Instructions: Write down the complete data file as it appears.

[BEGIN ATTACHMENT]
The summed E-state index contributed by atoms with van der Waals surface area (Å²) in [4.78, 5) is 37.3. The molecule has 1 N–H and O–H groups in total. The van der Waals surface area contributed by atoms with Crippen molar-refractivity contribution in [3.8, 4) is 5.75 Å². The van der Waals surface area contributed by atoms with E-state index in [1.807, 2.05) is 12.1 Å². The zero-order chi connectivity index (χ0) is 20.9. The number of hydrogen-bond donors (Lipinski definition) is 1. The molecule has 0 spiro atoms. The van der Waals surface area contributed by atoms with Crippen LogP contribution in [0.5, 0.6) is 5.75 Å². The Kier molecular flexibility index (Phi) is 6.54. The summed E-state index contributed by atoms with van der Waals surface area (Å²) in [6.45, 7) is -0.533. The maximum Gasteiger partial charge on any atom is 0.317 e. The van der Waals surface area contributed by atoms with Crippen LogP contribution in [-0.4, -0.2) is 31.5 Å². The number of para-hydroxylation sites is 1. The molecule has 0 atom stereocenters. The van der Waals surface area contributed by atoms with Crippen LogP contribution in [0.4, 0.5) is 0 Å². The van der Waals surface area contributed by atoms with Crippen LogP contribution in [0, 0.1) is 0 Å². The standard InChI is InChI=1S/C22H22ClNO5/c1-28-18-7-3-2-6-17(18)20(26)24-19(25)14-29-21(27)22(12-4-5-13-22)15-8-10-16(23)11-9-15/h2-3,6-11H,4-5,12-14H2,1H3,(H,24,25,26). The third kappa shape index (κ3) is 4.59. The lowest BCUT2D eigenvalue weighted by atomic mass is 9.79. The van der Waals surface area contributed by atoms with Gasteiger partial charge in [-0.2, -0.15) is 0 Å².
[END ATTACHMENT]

The summed E-state index contributed by atoms with van der Waals surface area (Å²) in [4.78, 5) is 37.3. The molecule has 1 N–H and O–H groups in total. The van der Waals surface area contributed by atoms with Crippen molar-refractivity contribution in [3.8, 4) is 5.75 Å². The van der Waals surface area contributed by atoms with E-state index in [1.807, 2.05) is 12.1 Å². The zero-order chi connectivity index (χ0) is 20.9. The number of hydrogen-bond donors (Lipinski definition) is 1. The molecule has 0 spiro atoms. The van der Waals surface area contributed by atoms with Crippen LogP contribution in [0.5, 0.6) is 5.75 Å². The Kier molecular flexibility index (Phi) is 6.54. The summed E-state index contributed by atoms with van der Waals surface area (Å²) in [6.45, 7) is -0.533. The maximum Gasteiger partial charge on any atom is 0.317 e. The van der Waals surface area contributed by atoms with Crippen LogP contribution in [-0.4, -0.2) is 31.5 Å². The number of para-hydroxylation sites is 1. The molecule has 0 atom stereocenters. The van der Waals surface area contributed by atoms with Crippen LogP contribution in [0.4, 0.5) is 0 Å². The van der Waals surface area contributed by atoms with Crippen LogP contribution in [0, 0.1) is 0 Å². The standard InChI is InChI=1S/C22H22ClNO5/c1-28-18-7-3-2-6-17(18)20(26)24-19(25)14-29-21(27)22(12-4-5-13-22)15-8-10-16(23)11-9-15/h2-3,6-11H,4-5,12-14H2,1H3,(H,24,25,26). The third kappa shape index (κ3) is 4.59. The lowest BCUT2D eigenvalue weighted by atomic mass is 9.79. The van der Waals surface area contributed by atoms with Gasteiger partial charge in [-0.2, -0.15) is 0 Å².